Education groups issue recommendations to funding formula committee

Three of Idaho’s prominent education organizations have issued recommendations to the Legislature’s Public School Funding Formula Interim Committee as the committee prepares to issue another new draft this week.

On Friday, leaders of the Idaho Education Association, Idaho School Boards Association and Idaho Association of School Administrators signed a letter saying they support the move away from an attendance-based method of funding to an enrollment-based formula.

“Districts, charters and schools must budget and have resources available for each student enrolled, regardless of the number of the days they attend,” the groups wrote.

The funding formula committee is expected to issue another draft and discuss its final report when it meets at 8 a.m. Thursday in Room EW 42 of the Statehouse.

Formed during the 2016 legislative session, the funding formula committee is charged with modernizing and rewriting Idaho’s complicated school funding formula, which hasn’t been rewritten since 1994.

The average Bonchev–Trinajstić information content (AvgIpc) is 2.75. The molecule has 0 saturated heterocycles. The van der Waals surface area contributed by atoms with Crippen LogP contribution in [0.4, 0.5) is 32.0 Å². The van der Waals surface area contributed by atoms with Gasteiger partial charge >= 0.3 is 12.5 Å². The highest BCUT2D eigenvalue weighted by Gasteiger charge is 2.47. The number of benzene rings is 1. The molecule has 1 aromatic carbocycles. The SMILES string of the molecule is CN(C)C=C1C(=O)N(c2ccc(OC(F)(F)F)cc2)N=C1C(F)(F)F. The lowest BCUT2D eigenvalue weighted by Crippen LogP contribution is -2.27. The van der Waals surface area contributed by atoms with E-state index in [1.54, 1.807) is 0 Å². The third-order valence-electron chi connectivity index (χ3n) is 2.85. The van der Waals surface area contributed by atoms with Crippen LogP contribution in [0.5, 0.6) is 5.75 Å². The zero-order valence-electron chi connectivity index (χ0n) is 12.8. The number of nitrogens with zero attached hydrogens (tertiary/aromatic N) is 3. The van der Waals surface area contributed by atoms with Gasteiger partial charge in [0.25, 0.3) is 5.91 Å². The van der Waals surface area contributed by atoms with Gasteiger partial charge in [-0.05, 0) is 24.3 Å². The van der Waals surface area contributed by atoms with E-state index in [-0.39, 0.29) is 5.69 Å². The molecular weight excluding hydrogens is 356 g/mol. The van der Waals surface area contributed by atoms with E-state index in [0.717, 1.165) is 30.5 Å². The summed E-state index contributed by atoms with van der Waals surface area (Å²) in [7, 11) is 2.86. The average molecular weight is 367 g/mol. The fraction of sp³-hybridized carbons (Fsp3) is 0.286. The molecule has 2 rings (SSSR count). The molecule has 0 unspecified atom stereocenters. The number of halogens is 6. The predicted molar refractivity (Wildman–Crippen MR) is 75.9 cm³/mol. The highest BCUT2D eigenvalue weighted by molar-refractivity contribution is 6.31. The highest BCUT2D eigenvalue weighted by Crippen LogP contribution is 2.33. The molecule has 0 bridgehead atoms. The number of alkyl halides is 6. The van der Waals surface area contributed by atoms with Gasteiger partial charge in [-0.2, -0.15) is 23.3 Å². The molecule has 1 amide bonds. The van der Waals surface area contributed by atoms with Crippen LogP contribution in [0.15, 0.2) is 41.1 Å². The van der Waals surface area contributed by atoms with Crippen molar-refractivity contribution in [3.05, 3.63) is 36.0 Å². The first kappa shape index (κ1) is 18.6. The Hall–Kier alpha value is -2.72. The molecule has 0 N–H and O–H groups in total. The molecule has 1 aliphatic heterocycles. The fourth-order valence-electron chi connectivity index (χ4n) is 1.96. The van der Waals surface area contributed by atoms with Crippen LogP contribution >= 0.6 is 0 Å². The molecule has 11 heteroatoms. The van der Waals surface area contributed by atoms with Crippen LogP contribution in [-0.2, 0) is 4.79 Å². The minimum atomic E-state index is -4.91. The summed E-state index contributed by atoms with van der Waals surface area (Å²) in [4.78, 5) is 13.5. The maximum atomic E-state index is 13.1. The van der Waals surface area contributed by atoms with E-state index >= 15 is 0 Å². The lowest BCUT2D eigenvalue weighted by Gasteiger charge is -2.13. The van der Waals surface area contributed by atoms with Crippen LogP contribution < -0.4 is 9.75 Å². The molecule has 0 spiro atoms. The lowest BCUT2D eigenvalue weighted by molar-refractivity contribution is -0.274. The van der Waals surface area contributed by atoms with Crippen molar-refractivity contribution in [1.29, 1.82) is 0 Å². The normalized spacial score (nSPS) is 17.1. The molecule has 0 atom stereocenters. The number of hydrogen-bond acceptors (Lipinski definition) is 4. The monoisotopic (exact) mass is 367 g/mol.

The interim committee’s work is important because education is the state’s largest expense and the funding formula drives how the state sends about $1.8 billion in general funding spending to school districts and charters.

In their letter Thursday, education leaders also delved into specific budget earmarks — often called “line items” in budget lingo.

The education groups advocated for keeping money for salaries outside of the new funding formula. The groups said the existing salary law already gives districts flexibility.

“In addition, we all worked very hard to establish the Career Ladder (salary law),” they wrote. “We won’t even know for sure how successful it is until it has been fully implemented. In the meantime, we believe we are on the right path and would like to see it continue.”

Finally, the groups called for leaving several additional line items — including discretionary funding, technology funding, literacy funding, professional development funding and mastery-based system development — in the new funding formula.

“The accountability will remain, but we would have the flexibility to move the dollars as needed in each individual district or charter school,” they wrote.

ISBA Executive Director Karen Echeverria did not respond to an Idaho Education News reporter who emailed several questions Tuesday seeking additional clarification on the organizations’ specific positions.

Check back with Idaho Education News on Thursday afternoon for coverage of the funding formula committee meeting.

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